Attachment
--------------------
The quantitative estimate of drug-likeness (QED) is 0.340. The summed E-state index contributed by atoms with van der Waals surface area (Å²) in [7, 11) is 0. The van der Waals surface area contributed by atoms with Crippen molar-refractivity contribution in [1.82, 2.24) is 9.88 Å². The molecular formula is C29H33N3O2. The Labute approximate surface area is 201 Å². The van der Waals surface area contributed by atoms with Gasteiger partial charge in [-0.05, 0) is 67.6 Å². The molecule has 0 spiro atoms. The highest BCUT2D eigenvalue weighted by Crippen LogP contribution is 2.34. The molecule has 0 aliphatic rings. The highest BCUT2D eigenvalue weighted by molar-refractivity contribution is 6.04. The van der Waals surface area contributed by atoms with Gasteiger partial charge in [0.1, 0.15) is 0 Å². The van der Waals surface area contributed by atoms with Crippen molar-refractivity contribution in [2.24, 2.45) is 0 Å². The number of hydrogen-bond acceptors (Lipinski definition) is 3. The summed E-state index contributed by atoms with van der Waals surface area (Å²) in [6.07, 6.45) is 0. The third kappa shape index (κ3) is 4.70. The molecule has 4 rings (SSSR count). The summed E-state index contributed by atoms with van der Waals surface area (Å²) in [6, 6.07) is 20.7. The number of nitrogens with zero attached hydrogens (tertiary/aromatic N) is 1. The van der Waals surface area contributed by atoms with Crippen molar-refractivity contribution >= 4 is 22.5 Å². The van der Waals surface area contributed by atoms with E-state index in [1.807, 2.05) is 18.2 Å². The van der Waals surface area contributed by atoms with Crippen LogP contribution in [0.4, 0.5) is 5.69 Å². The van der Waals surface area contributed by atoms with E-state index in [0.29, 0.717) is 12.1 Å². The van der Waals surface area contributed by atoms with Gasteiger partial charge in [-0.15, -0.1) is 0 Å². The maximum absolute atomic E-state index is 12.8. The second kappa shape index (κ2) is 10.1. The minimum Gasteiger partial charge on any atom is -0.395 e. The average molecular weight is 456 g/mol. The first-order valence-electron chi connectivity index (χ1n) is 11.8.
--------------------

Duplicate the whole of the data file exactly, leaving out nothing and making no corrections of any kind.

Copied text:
The quantitative estimate of drug-likeness (QED) is 0.340. The summed E-state index contributed by atoms with van der Waals surface area (Å²) in [7, 11) is 0. The van der Waals surface area contributed by atoms with Crippen molar-refractivity contribution in [1.82, 2.24) is 9.88 Å². The molecular formula is C29H33N3O2. The Labute approximate surface area is 201 Å². The van der Waals surface area contributed by atoms with Gasteiger partial charge in [-0.05, 0) is 67.6 Å². The molecule has 0 spiro atoms. The highest BCUT2D eigenvalue weighted by Crippen LogP contribution is 2.34. The molecule has 0 aliphatic rings. The highest BCUT2D eigenvalue weighted by molar-refractivity contribution is 6.04. The van der Waals surface area contributed by atoms with Gasteiger partial charge in [0.1, 0.15) is 0 Å². The van der Waals surface area contributed by atoms with Crippen molar-refractivity contribution in [2.24, 2.45) is 0 Å². The number of hydrogen-bond acceptors (Lipinski definition) is 3. The summed E-state index contributed by atoms with van der Waals surface area (Å²) in [6.07, 6.45) is 0. The third kappa shape index (κ3) is 4.70. The molecule has 4 rings (SSSR count). The summed E-state index contributed by atoms with van der Waals surface area (Å²) in [6, 6.07) is 20.7. The number of nitrogens with zero attached hydrogens (tertiary/aromatic N) is 1. The van der Waals surface area contributed by atoms with Crippen molar-refractivity contribution >= 4 is 22.5 Å². The van der Waals surface area contributed by atoms with E-state index in [1.807, 2.05) is 18.2 Å². The van der Waals surface area contributed by atoms with Crippen LogP contribution in [0.4, 0.5) is 5.69 Å². The van der Waals surface area contributed by atoms with E-state index in [0.29, 0.717) is 12.1 Å². The van der Waals surface area contributed by atoms with Gasteiger partial charge in [-0.15, -0.1) is 0 Å². The maximum absolute atomic E-state index is 12.8. The second kappa shape index (κ2) is 10.1. The minimum Gasteiger partial charge on any atom is -0.395 e. The average molecular weight is 456 g/mol. The first-order valence-electron chi connectivity index (χ1n) is 11.8.